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Rosas v. Sarbanand Farms, LLC

United States District Court, W.D. Washington, Seattle

May 20, 2019

BARBARO ROSAS and GUADALUPE TAPIA, as individuals and on behalf of all other similarly situated persons, Plaintiffs,
v.
SARBANAND FARMS, LLC, et al., Defendants.

          ORDER

          HONORABLE JOHN C. COUGHENOUR JUDGE.

         This matter comes before the Court on Plaintiffs' class notification update and request for additional time to evaluate class opt-outs (Dkt. No. 111). Having thoroughly considered the parties' briefing and the relevant record, the Court finds oral argument unnecessary and hereby DENIES the motion for the reasons explained herein.

         The Court set forth the facts of this case in a prior order and will not repeat them here. (See Dkt. No. 74.) In February 2019, the Court approved Plaintiffs' request to provide class notice via text message, radio advertisement, and publication on two web platforms, and modified the content of the proposed notices. (See Dkt. Nos. 90, 92.) Each of the notices informed class members that they could not be retaliated against for participating in this action. (See Dkt. Nos. 75-1 at 2, 75-2 at 2, 91 at 1.) Plaintiffs provided notice to the class members in accordance with the Court's orders. (Dkt. Nos. 111 at 2, 112 at 2.)

         The deadline for class members to opt out of the lawsuit passed on March 29, 2019. (Dkt. No. 111 at 1.) 85 class members located in the area served by Defendant CSI Visa Processing S.C.'s (“CSI”) Celaya, Guanajuato office in Mexico opted out of the lawsuit, which comprised 93 percent of the total opt-outs received. (Id.) Plaintiffs assert that, “When class members stated a reason for opting out, the predominant reason stated was that they were concerned about compromising their ability to retain or get H-2A work in the United States in 2019 and in the future.” (Dkt. No. 112 at 3.) Plaintiff's counsel notified Defendant CSI's counsel about the high rate of opt-outs in the Celaya area. (Dkt. No. 114 at 1-2.) Defendant CSI reported that its Celaya office staff had been reinstructed to not retaliate against class members, and that “there had been a rumor spread in the CSI Celaya office by a class member (not a CSI employee) that upon legal advice from a Mexican attorney, there was no need to participate in the class action.” (Id.)[1]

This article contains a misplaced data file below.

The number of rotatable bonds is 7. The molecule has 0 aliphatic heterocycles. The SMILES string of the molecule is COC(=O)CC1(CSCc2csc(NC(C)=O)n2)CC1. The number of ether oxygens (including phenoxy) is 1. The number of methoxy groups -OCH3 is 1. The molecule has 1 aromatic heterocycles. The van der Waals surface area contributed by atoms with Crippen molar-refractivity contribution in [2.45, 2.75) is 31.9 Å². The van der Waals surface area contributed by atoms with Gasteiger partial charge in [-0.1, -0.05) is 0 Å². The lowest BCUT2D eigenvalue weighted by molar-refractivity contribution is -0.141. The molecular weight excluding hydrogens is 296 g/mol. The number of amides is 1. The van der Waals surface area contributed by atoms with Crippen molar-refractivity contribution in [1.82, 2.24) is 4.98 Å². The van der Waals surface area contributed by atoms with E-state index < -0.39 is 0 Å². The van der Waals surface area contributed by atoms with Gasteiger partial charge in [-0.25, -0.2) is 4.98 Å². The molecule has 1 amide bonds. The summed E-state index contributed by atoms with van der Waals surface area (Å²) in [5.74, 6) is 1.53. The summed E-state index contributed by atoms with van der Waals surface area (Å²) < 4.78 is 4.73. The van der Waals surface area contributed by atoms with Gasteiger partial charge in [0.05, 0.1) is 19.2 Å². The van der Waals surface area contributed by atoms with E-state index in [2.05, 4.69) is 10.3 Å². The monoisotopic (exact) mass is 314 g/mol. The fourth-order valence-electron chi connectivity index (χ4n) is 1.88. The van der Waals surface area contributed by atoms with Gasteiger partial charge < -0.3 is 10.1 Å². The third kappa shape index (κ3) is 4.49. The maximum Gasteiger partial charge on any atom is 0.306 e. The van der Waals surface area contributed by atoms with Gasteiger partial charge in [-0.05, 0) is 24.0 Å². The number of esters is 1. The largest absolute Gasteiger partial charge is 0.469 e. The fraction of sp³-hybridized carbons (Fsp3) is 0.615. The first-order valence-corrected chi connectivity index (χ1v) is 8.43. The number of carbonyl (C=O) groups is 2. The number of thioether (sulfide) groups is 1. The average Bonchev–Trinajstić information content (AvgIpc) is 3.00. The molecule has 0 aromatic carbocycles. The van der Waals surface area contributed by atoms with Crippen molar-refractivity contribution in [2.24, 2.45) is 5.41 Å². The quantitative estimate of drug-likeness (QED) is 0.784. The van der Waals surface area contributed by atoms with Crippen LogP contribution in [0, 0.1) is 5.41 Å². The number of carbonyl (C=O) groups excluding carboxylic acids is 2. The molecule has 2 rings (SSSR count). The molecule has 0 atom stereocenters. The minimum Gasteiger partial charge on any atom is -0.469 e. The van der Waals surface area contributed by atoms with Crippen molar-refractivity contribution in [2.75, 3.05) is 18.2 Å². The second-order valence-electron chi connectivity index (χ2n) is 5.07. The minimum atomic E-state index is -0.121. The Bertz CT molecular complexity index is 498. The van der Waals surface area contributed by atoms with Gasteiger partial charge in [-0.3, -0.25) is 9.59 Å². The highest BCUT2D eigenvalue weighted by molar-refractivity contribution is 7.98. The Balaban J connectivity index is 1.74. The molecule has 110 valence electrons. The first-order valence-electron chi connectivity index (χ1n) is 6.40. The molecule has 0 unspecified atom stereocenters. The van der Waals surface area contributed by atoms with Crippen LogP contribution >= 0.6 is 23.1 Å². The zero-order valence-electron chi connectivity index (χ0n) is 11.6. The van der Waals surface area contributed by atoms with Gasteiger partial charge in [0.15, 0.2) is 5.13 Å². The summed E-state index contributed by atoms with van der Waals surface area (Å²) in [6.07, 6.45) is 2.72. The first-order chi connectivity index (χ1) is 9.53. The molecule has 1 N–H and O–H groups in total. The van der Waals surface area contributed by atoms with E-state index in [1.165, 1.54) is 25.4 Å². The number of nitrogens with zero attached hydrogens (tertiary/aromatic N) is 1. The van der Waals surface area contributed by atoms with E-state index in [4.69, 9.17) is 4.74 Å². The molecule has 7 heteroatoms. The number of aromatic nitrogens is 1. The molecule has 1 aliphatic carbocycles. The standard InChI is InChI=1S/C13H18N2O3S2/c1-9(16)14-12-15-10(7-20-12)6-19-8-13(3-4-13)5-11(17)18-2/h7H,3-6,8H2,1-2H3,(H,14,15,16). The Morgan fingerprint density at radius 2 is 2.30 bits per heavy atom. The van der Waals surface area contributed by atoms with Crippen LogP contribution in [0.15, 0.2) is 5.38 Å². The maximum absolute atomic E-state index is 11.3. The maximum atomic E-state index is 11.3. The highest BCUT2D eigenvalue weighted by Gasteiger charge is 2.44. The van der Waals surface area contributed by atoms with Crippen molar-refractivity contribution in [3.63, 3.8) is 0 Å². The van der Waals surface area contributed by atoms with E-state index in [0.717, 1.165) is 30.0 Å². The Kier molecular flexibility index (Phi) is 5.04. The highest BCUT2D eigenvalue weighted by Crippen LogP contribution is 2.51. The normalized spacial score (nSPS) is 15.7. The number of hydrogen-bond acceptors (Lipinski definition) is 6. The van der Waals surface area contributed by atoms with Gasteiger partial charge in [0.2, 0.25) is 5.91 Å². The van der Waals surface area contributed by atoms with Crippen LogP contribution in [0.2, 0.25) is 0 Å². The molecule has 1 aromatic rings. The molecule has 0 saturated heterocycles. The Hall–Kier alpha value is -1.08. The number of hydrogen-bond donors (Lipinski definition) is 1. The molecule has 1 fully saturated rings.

Plaintiffs request an additional 45 days “to contact class members who opted out from [the Celaya] region to attempt to allay any fears about retaliation.” (Dkt. No. 111 at 4.) Plaintiffs also state that Defendant CSI would have an opportunity to have its Celaya staff communicate with class members seeking H-2A work in the United States that they will not be retaliated against, and also to “implement a system so workers and Plaintiffs' counsel can track whether workers are obtaining H-2A jobs on a non-discriminatory basis.” (Id.)

         Plaintiffs have not set forth a legal basis for their request of an extension of the opt-out window. (See Dkt. Nos. 111, 125.) The class notices approved by the Court expressly informed class members that they could not be retaliated against for participating in the lawsuit. (See Dkt. Nos. 75-1 at 2, 75-2 at 2, 91 at 1.) Defendant CSI states in a declaration that it has not retaliated against anyone for participating in the lawsuit, and Plaintiffs have not provided evidence to the contrary. (See Dkt. Nos. 117 at 1-2, 125.) Even if a class member started a rumor that misinformed others about the effect of their participation in this lawsuit, such conduct does not warrant Plaintiffs' requested relief because the class notice unequivocally stated that class members are protected from retaliation. Therefore, Plaintiffs' request for additional time to evaluate opt-outs (Dkt. No. 111) is DENIED.

---------

Notes:

[1] Counsel for Defendant CSI learned that a class member, Miguel Angel Gordillo Martinez, spoke with an attorney in Mexico. (Dkt. No. 118 at 1; see Dkt. No. 119-1) (declaration of Gordillo Martinez). Gordillo Martinez did not want to participate in the lawsuit because he “felt that the lawsuit did not apply to [him] because [he] never had a negative experience with” Defendants. (Dkt. No. 119-1 at 1.) Gordillo Martinez also declared that he was informed by a Mexican attorney “that class actions can take a long time and that a reward in such lawsuits is not guaranteed, [but] my final decision to opt out was completely voluntary.” (Id. at 2.) Plaintiffs' counsel contacted Gordillo Martinez after he opted out, and he informed them that he was comfortable with his decision to opt out and none of Defendant CSI's Celaya office staff had threatened to retaliate against class members. (Id.)

Plaintiffs' counsel later contacted Gordillo Martinez to ask for the name of the Mexican attorney. (Dkt. No. 126 at 2-3.) Gordillo Martinez sated that he did not speak with a Mexican attorney, but rather “a friend of a friend, who was, Mr. Gordillo believed, studying law, however, Mr. ...


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